Prefer to spend your vacation sightseeing instead of buying SIM cards? Grab one in advance to stay connected in Austria and across Europe.

This Orange SIM includes 10GB of data, 1000 international texts, and two hours of international calls. The price includes US delivery, and it's valid for two weeks in 30 European countries. Use the code EUCPO10 at checkout to get 10% off!

Other options are available if you're traveling for longer, need a portable hotspot, or want a different mix of calls, texts, and data. Either way, you'll be connected with a minimum of fuss before you've left the airport.


As mentioned, one of the reasons I preferred A1 as it was easy to buy an EU roaming package.

Unfortunately, even though EU international roaming rules changed in 2017 to allow most EU residents to “roam like at home,” Austrian companies somehow manage to get around this with many of their plans.

As a result, I paid for one of the company’s “EU” packs. For €20, it includes 8GB of data, 1000 minutes, & 1000 SMS to use anywhere in the EU. That’s relatively expensive, but was worth it for the occasional trip to nearby cities such as Budapest, Prague, and Bratislava!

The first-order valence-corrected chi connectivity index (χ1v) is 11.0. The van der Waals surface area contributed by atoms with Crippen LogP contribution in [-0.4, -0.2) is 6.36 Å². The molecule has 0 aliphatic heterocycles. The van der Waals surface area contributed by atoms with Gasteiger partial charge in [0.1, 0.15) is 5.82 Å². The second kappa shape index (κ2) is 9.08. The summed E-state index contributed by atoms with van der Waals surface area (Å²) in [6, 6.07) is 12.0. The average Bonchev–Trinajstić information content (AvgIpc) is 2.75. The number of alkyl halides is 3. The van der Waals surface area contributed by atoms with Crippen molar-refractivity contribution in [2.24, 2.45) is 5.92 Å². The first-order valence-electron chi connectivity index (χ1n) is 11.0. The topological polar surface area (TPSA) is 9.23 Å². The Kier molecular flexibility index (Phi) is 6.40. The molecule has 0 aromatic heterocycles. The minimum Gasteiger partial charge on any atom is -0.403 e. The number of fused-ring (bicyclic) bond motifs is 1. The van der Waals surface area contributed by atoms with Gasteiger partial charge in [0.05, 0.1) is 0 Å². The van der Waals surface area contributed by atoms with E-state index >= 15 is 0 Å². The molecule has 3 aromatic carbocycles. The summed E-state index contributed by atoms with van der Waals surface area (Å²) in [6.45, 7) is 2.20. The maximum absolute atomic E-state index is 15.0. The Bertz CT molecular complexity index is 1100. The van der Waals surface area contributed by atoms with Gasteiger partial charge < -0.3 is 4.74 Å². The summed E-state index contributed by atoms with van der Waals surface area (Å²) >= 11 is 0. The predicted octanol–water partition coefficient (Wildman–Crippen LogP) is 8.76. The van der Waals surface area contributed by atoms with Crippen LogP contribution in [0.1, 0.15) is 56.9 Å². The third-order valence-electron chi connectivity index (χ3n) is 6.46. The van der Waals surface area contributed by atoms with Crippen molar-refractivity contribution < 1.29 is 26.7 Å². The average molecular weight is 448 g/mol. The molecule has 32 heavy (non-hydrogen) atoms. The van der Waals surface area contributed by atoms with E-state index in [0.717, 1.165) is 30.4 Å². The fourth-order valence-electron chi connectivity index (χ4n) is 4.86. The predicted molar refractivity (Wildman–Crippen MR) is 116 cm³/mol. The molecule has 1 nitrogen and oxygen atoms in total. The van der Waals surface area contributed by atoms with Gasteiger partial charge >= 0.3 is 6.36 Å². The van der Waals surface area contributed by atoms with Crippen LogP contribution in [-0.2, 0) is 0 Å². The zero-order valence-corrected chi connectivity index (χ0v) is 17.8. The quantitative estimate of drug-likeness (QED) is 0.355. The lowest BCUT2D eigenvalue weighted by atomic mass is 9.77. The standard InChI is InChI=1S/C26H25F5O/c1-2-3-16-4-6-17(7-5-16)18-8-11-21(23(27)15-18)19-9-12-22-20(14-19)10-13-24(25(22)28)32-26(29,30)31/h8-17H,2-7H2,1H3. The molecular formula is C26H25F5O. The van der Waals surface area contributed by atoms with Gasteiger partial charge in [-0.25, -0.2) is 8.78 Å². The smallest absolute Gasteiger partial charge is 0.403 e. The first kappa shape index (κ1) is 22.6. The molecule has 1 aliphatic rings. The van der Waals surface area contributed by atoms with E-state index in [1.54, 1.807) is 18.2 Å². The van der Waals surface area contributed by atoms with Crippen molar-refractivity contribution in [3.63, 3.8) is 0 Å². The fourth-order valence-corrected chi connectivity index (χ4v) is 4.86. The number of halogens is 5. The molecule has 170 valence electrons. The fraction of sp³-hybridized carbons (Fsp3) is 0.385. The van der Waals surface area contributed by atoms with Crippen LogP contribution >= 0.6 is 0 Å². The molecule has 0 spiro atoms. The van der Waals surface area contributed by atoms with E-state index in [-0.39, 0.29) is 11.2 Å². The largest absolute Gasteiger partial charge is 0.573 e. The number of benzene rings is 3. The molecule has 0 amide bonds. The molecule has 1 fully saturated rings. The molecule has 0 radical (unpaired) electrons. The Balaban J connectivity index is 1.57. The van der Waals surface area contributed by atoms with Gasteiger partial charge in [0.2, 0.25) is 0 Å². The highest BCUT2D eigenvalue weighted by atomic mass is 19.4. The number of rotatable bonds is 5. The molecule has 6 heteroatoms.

If you know you’ll be spending all of your time within the country’s borders, though, you can get away with a cheaper package.

The Welcome Package costs €10, valid for four weeks. It includes 4GB of LTE data, 1000 minutes, and 1000 SMS. For €15 you get the same number of calls and texts, but 15GB of data.

Topping Up

Topping up is painless, with top-up vouchers available everywhere in the country. You can choose to visit an A1 shop, or buy a coupon code from its “retail partners” like convenience stores, post offices, tobacco shops, and supermarkets.

This is a great option while on the go. Once you’ve bought the voucher, just dial 102, plus the voucher code and number. It should be as simple as that.

If your German is good or you’re handy with a translation app, you can also top up by visiting the website and finding the credit card section.

To check your remaining balance, dial *101#. Don’t worry, you won’t have to speak to anyone — you’ll just get a message with the details a few seconds later.

It’s a good idea to be mindful of how much data you’re using, as overuse and roaming fees are very high, at €0.40 per MB.

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Coverage and Data Speeds

I never struggled with coverage in Austria, even while out beside gorgeous lakes in the middle of nowhere. Internet connections occasionally became a little patchy while taking a bus across the country, but it wouldn’t last long.

Overall, cell service with A1 is excellent. There’s a coverage map here if you need to check a specific location.

A1 LTE speeds in Austria

Check out our guides to buying SIM cards in many other countries here.

About the Author

Hanna Watkin


Hanna is a freelance journalist and digital nomad who writes about the intersection between technology and travel, from 3D printed trees in Dubai to co-working spaces in Berlin. She spends the rest of her time in cafes with a soya latte and her MacBook, working on her side hustle, Au Pair, Oh Paris.